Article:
"But Sergeant Kemp, I barely qualified on the M-16. And shooting a SAW is harder. It's a machine gun."

"I know, but I sure ain't sending an NCO out there."

So I went.

The first day Spec. Angelo and I sat through class.

I mostly took pictures.

The next day we loaded onto a bus for Range 93.

I took out my camera and the range guys said, "Hey Lawrence, can you shoot pictures better than you shoot weapons?"

My reputation preceded me.

And it was well-founded. I got up there on the line and I couldn't see. I could not see the targets. It got worse with the gas mask. I strained and blinked and turned this way and that, but I could not see. The mask and the fear closed in on me. My breathing was quick. Too quick. They told me I was done and I sprung up and grabbed my mask and wrested it off as quick as I could just to get that thing off of me. But I kept breathing as if that mask was still on and my freaking failure began rising in my throat and I took a wobbly half-step lean before they got me. "Drink some water," they said and I was told to lay down. That was it for shooting that day for me.

In the Army there's a notion that you cannot speak of your weaknesses. You grin and bear it. Don't whine but fix it yourself. hooah. Hooah. HOOAH! Perhaps someday an admission of weakness won't be seen as an admission of guilt. And whether or not that new Army thing they got going works or doesn't work, I'll work on shooting because it could someday save my battle buddies. I just have to slay a few demons along the way.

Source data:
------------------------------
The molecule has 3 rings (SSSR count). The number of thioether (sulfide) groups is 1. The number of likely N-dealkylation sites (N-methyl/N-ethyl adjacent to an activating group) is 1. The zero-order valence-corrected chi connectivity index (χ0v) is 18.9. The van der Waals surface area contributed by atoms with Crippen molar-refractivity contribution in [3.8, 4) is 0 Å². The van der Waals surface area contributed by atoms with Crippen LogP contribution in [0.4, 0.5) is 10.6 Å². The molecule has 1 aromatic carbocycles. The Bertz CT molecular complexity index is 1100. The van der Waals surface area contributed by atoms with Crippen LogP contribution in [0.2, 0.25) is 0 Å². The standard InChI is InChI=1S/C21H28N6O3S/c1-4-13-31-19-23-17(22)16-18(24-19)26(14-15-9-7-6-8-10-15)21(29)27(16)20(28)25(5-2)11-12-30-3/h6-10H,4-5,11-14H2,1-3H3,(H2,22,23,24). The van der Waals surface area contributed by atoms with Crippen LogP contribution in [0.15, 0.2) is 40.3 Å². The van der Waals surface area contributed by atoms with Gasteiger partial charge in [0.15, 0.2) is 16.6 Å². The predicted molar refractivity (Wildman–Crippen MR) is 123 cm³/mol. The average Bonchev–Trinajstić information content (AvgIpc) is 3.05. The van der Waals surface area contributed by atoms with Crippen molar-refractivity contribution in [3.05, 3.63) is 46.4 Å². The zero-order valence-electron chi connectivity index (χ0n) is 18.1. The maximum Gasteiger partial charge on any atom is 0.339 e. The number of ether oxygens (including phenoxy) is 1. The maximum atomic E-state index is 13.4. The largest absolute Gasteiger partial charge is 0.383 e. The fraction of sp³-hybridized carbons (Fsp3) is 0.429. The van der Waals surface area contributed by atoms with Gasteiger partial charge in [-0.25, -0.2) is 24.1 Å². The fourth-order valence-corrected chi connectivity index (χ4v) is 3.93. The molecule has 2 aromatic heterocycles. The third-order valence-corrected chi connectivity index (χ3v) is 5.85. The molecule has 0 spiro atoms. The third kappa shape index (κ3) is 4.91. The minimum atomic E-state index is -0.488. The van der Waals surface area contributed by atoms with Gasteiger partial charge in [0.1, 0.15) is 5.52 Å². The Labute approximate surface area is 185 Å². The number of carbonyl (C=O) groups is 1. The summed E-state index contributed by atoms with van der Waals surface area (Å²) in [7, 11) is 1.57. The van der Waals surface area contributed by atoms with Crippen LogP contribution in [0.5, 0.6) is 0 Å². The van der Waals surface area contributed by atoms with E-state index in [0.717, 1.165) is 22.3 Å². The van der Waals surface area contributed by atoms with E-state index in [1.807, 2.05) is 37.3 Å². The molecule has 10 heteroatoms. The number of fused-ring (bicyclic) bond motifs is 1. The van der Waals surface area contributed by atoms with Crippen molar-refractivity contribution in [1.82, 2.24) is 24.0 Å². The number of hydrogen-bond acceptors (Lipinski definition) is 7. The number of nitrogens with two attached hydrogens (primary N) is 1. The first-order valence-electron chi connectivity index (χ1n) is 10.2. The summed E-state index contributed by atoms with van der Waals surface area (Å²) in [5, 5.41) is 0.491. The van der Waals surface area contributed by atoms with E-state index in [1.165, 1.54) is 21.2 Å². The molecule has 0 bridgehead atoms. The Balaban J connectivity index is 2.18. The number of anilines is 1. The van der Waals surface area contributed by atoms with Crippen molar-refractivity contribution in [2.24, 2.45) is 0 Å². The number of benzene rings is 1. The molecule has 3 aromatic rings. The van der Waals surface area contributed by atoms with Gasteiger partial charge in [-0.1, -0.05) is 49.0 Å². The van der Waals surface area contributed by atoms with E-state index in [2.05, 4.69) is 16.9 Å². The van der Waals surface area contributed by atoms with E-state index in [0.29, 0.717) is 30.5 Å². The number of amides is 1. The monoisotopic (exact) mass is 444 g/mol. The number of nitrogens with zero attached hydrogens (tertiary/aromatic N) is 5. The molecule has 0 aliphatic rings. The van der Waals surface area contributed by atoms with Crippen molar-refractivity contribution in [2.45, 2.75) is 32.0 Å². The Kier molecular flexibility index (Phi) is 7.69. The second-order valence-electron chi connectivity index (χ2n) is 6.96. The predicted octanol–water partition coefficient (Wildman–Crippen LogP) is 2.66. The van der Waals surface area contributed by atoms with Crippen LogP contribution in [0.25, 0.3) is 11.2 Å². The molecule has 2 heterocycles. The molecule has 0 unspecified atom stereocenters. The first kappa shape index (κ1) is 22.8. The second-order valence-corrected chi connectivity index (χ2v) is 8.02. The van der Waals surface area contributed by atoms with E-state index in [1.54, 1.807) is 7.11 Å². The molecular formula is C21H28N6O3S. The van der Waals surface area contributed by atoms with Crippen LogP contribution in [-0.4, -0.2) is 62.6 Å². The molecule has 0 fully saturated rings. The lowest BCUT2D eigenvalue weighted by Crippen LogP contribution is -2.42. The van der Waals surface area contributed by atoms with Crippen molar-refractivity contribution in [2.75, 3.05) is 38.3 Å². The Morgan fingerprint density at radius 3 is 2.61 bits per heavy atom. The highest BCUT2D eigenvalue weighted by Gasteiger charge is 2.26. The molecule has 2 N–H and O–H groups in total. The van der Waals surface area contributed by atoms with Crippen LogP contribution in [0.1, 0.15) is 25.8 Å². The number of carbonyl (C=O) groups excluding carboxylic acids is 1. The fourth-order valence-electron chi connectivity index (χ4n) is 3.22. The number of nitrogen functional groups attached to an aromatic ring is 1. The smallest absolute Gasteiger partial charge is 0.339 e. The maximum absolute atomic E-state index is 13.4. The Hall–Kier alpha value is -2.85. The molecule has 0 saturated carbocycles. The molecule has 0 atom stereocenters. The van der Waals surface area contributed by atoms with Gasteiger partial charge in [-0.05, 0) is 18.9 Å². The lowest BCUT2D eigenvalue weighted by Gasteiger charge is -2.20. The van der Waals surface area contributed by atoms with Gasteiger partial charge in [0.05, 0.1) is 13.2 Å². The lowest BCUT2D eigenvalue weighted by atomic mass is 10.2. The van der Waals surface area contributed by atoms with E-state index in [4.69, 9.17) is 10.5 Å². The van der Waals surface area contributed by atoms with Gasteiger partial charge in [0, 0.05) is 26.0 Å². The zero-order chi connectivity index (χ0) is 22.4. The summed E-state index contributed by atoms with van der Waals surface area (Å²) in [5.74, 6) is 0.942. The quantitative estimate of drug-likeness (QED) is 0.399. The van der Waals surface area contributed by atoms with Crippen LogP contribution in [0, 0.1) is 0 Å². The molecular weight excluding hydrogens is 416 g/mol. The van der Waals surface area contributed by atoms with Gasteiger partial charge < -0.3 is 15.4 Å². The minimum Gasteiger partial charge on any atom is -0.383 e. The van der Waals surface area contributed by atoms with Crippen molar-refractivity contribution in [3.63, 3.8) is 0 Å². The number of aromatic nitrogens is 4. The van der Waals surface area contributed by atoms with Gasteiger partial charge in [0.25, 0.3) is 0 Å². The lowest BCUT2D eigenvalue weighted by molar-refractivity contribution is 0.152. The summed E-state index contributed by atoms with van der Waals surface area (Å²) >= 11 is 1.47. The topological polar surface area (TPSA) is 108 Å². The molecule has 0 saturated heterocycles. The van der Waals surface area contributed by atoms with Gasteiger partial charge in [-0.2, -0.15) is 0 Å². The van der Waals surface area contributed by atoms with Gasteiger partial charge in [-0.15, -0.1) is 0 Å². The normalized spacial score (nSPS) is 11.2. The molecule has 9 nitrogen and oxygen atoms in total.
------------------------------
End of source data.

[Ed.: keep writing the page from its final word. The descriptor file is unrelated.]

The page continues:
I got my story that day. Took some pictures, etc. The range guys felt sorry for me I guess, so they let me on the guard tower so I could have a better vantage point. The head range guy, a Captain who just got back from Iraq, gave us a briefing on life down range. "The units there will try to give you their weapons to get it off their books. There'll be M-9's everywhere. There's no way you guys are going to shoot these SAWs down there."

Huh. I found out weeks later that the Army records say I qualified anyway.

Around the Office: Sgt. Kemp

Chances are, you know Sgt. Kemp. And if you don't, he'll get to you. Leave a seat open when you're eating lunch, and chances are you and Sgt. Kemp will get to talking. For hours. A former recruiter, so that makes sense. Was an infantryman who went to Fort Benning, where if I remember my time at Benning correctly, he did mostly this. NCOIC of the unit. (Non-commissioned officer in charge.) Sports fan. Thick thick Minnesota accent. I promised him that I would not use this photo for his profile, but I did.

Wednesday, March 18, 2009

My Childhood

Well, we've been real busy the past couple of days and I haven't been able to post anything. So, as an apology, I shall talk about my childhood.